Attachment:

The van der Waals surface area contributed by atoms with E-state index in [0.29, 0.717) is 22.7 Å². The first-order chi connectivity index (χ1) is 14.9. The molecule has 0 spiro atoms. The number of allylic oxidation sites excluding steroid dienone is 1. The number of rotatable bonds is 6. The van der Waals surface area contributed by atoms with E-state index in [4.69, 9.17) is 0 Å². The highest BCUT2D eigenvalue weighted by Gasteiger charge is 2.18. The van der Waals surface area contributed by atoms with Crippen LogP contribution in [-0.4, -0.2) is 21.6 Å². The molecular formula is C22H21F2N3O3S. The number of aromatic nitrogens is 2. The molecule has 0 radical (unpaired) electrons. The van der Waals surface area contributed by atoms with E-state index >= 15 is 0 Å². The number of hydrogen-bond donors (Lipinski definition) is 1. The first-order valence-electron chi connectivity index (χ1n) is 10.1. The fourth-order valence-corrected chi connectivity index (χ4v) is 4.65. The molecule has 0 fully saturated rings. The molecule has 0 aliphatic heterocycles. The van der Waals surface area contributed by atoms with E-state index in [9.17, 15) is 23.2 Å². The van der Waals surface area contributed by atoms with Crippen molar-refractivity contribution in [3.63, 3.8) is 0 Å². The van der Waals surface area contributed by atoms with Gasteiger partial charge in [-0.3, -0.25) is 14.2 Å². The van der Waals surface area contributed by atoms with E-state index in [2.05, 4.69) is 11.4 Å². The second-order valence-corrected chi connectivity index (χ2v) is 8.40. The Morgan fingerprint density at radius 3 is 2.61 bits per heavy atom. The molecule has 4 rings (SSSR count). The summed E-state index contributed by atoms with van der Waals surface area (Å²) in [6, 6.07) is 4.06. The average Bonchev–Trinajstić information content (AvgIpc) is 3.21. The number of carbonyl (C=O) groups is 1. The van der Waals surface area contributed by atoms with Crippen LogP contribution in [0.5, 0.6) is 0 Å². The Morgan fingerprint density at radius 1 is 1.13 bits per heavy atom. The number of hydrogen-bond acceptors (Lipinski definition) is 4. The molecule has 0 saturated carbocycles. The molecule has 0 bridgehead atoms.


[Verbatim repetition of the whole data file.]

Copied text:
The van der Waals surface area contributed by atoms with E-state index in [0.29, 0.717) is 22.7 Å². The first-order chi connectivity index (χ1) is 14.9. The molecule has 0 spiro atoms. The number of allylic oxidation sites excluding steroid dienone is 1. The number of rotatable bonds is 6. The van der Waals surface area contributed by atoms with E-state index in [4.69, 9.17) is 0 Å². The highest BCUT2D eigenvalue weighted by Gasteiger charge is 2.18. The van der Waals surface area contributed by atoms with Crippen LogP contribution in [-0.4, -0.2) is 21.6 Å². The molecular formula is C22H21F2N3O3S. The number of aromatic nitrogens is 2. The molecule has 0 radical (unpaired) electrons. The van der Waals surface area contributed by atoms with E-state index >= 15 is 0 Å². The number of hydrogen-bond donors (Lipinski definition) is 1. The first-order valence-electron chi connectivity index (χ1n) is 10.1. The fourth-order valence-corrected chi connectivity index (χ4v) is 4.65. The molecule has 0 fully saturated rings. The molecule has 0 aliphatic heterocycles. The van der Waals surface area contributed by atoms with E-state index in [9.17, 15) is 23.2 Å². The van der Waals surface area contributed by atoms with Crippen molar-refractivity contribution in [3.63, 3.8) is 0 Å². The van der Waals surface area contributed by atoms with Gasteiger partial charge in [-0.3, -0.25) is 14.2 Å². The van der Waals surface area contributed by atoms with E-state index in [2.05, 4.69) is 11.4 Å². The second-order valence-corrected chi connectivity index (χ2v) is 8.40. The Morgan fingerprint density at radius 3 is 2.61 bits per heavy atom. The molecule has 4 rings (SSSR count). The summed E-state index contributed by atoms with van der Waals surface area (Å²) in [6, 6.07) is 4.06. The average Bonchev–Trinajstić information content (AvgIpc) is 3.21. The number of carbonyl (C=O) groups is 1. The van der Waals surface area contributed by atoms with Crippen LogP contribution in [0.5, 0.6) is 0 Å². The Morgan fingerprint density at radius 1 is 1.13 bits per heavy atom. The number of hydrogen-bond acceptors (Lipinski definition) is 4. The molecule has 0 saturated carbocycles. The molecule has 0 bridgehead atoms.